Look up well-known mall brands like Gap or Abercrombie on TikTok, and the search results will be flooded with videos of teens showing off their Abercrombie haul or dancing to popular sounds while wearing a Gap hoodie.
On the short-form video-sharing app, #gaphoodie currently has 9.3 million views. Meanwhile, #abercrombie has 197.7 million views on TikTok and #abercrombiejeans has 53.7 million. Thanks to teens digging up long-forgotten fashion trends from the 2000s — along with rebranding efforts — several traditional mall-based retailers have been harnessing their newfound TikTok fame to grow after years of losing the favor of young consumers.
“There’s a renaissance for a lot of things on TikTok… and that includes brands,” said Danielly Netto, director of solutions marketing at Emplifi. “This is a really big opportunity for brands if they are paying attention to how their brand is being mentioned on TikTok.”
Abercrombie & Fitch’s image took a hit in 2016 when it was named America’s most hated retailer, according to the American Customer Satisfaction Index. And for several years, both Gap and Abercrombie have been listed among the top 10 brands upper-income teens no longer wore, Piper Sandler’s semi-annual survey of U.S. teens indicates.
It seems like those brands aren’t planning to let their notoriety on the app slip past them this time — and are seizing viral moments whenever they can. For example, last year a brown Gap hoodie went viral after influencer Barbara Kristofferson posted it. This resulted in a surge in demand for the product, so much so that the hoodie started appear in resale sites for as much as $300. Gap then re-released a limited edition version of it last summer in partnership with Kristofferson, which kept the TikTok momentum going.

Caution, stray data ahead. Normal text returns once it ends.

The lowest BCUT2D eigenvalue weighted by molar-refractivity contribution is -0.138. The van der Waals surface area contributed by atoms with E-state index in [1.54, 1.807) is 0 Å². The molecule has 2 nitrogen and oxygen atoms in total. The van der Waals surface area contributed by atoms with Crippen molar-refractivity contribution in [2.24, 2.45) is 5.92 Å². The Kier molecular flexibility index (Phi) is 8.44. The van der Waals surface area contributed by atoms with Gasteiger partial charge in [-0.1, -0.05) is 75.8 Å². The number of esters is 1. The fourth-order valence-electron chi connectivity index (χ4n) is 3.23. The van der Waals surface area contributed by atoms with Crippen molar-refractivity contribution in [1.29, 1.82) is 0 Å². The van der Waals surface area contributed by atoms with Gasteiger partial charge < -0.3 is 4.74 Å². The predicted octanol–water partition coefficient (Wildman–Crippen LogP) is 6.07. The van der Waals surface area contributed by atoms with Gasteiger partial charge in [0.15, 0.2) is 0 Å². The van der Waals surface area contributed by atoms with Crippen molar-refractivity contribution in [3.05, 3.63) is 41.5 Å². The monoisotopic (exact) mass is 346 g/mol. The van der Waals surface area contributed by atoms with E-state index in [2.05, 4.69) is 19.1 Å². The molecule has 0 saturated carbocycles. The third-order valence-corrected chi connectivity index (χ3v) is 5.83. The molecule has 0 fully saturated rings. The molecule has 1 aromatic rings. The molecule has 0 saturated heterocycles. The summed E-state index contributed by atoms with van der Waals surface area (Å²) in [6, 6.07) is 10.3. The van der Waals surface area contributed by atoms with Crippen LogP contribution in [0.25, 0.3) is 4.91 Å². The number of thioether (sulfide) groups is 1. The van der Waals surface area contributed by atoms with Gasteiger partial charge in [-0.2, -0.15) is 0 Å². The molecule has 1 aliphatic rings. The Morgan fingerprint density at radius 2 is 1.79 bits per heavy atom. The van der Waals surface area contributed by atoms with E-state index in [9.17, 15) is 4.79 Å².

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Abercrombie’s recent popularity, on the other hand, was the result of a massive rebranding effort that involved scrapping its massive logos and oversexualized marketing strategy for more muted color palettes and inclusive messaging.
TikTok has been a key tool for brands that want the attention of Gen Z consumers. Products that have gone viral on the platform — such as the heart-shaped bag from Kate Spade, Ocean Spray’s Cran-Raspberry beverage and the high-waisted leggings from Aerie — saw subsequent spikes in sales. Aeropostale, an apparel retailer that filed for Chapter 11 bankruptcy in 2016, was one of the beneficiaries of increased mentions on the app after its “tiny tops” went viral on the platform last year.
“This short video format, 60 seconds long, really forces content creators and therefore businesses to get really creative and be able to deliver really powerful stories in a very short period of time,” Netto said. “On other social platforms, brands can position themselves in various ways tell different kinds of stories. But on TikTok, it has to be quick, has to be entertaining, very often has to be funny.”